We know the drill: You put your blood, sweat and tears into making sure your leader town hall runs smoothly and generates engagement, yet your feedback from employees is consistently mediocre. “It’s boring!” “The format is same old same old.” “It’s all one way: They talk, we listen.”

Fortunately, you don’t need a ton of money or extra hours in the day to jazz things up and turn bland into grand. Here are a few steps you can take to increase participation and ensure a memorable experience:

Rearrange the room
Vintage 3D glassesAuditorium-style seating sends the message that employees will just sit there passively listening. Instead, try a new configuration like chevron-shape or herringbone to encourage dialogue and put everyone on equal footing.

Ixnay on the PowerPoint-ay 
Woman tapping a tabletLet’s face it: PowerPoint is a great tool for presenters, but can become cumbersome and tired for those sitting in the audience. Throw in an unexpected vehicle to jar people from their reverie. A video or handout—heck, even a song or dance—can break up the monotony and create a lasting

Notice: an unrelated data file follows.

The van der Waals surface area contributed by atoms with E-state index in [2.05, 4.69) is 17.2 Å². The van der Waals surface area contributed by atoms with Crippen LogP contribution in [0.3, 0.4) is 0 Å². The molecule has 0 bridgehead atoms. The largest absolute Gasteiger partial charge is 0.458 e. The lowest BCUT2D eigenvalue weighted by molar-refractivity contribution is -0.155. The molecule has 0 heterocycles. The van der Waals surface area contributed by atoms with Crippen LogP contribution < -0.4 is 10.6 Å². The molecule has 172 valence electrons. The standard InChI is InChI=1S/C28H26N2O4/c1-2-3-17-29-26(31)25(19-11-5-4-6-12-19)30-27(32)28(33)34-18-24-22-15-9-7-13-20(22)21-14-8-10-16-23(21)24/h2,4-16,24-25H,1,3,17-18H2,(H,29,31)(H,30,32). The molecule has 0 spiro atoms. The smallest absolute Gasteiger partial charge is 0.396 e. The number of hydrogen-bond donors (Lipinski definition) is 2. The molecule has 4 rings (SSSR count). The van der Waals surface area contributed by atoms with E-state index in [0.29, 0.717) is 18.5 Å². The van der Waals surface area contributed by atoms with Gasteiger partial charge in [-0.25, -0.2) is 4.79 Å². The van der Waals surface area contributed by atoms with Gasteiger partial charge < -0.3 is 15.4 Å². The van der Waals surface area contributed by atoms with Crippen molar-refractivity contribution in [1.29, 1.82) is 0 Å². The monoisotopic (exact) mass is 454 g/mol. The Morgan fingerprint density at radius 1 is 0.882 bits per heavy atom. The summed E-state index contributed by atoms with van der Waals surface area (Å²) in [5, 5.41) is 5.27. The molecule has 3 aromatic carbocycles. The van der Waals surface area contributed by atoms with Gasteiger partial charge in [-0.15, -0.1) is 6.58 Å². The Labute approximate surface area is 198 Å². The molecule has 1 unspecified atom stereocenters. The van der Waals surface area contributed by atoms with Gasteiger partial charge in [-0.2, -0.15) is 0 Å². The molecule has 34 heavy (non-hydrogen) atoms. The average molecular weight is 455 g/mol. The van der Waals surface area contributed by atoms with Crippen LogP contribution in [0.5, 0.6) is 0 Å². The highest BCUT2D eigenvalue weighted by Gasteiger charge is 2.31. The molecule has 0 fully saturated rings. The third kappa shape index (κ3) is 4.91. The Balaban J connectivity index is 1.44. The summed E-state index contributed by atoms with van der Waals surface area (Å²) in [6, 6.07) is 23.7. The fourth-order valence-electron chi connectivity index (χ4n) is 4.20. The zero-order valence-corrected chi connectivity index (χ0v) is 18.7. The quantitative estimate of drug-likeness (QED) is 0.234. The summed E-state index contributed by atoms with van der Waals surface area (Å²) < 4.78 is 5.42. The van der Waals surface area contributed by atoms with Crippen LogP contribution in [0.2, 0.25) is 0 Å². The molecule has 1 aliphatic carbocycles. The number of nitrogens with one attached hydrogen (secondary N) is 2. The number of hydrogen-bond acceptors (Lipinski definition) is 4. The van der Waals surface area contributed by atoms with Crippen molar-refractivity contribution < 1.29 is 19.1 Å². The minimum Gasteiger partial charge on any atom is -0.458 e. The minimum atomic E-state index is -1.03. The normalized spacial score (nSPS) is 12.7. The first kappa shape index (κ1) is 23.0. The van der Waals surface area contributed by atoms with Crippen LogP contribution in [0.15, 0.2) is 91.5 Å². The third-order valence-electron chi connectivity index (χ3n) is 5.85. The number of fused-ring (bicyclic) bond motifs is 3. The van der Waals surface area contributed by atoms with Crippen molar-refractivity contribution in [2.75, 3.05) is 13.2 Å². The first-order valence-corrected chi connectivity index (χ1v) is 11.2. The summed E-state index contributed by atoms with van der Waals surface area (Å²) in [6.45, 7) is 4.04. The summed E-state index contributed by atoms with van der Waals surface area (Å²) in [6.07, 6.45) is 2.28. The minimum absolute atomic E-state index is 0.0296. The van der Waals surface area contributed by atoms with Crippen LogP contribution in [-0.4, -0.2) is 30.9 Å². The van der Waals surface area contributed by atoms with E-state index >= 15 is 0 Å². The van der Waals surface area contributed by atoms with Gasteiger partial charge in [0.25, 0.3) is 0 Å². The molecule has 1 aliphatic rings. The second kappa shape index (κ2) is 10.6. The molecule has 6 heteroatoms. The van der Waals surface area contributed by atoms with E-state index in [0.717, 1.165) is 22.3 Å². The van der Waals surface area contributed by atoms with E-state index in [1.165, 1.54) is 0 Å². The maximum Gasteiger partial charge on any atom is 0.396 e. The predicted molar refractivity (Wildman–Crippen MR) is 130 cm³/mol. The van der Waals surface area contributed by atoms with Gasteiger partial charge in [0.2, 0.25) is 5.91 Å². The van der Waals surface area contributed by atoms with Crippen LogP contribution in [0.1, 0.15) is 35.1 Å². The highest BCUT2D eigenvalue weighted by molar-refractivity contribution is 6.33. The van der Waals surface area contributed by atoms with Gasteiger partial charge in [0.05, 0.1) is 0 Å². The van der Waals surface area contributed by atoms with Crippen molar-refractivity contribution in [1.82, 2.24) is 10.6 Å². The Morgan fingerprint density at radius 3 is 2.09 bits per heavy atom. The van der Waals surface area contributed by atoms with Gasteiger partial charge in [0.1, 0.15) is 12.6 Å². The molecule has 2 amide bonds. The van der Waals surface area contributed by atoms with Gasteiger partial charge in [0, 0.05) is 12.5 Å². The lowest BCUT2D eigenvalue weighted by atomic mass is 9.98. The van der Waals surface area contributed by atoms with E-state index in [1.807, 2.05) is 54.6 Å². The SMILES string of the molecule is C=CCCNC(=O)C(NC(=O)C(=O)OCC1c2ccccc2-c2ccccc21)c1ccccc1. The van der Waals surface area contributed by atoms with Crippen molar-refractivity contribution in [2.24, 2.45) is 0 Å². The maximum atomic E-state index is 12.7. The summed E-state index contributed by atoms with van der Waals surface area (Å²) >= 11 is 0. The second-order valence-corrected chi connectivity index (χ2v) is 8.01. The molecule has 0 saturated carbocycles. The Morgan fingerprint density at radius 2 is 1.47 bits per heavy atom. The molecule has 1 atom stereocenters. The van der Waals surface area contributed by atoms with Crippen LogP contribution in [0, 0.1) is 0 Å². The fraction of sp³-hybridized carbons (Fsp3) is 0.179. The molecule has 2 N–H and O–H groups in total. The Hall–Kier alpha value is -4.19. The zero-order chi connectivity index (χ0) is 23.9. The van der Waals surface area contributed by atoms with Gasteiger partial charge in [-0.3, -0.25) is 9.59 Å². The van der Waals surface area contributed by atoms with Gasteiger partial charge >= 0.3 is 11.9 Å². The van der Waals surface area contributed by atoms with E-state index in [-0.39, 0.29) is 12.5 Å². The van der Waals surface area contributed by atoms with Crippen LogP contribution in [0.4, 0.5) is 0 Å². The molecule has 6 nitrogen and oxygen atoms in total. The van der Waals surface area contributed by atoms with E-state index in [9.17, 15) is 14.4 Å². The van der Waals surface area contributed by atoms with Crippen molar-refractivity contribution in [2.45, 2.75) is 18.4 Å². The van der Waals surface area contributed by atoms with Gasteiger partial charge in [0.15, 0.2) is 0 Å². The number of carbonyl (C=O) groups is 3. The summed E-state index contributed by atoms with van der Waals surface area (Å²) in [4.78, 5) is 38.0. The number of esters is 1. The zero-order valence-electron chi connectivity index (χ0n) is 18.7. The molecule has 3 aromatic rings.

impression. The sky’s the limit.

Dedicate 30 minutes to Q&A
Photo of Tartar Sauce, also known as Grumpy Cat, © Grumpy Cat LimitedSo often the question and answer section of a town hall gets lost or overlooked. Try moving the Q&A up in the agenda, to spark engagement from the beginning. Allow 15 minutes at the start and 15 minutes at the end to get wheels turning and enable employees to ask their burning questions.

Facilitate a breakout
Movie clapboardNothing forces people out of their shell like a moderated breakout session. Have your attendees get into groups or pair up to discuss a question or topic for three minutes. Then solicit feedback from volunteers to find out what was shared.

Go off script
Share your story on a post-itKnock, knock. Who’s there? Encourage speakers to share a personal anecdote or story to create trust and interpersonal connection. Participants will be more engaged when they feel comfortable with the speaker and can identify with him/her as a person.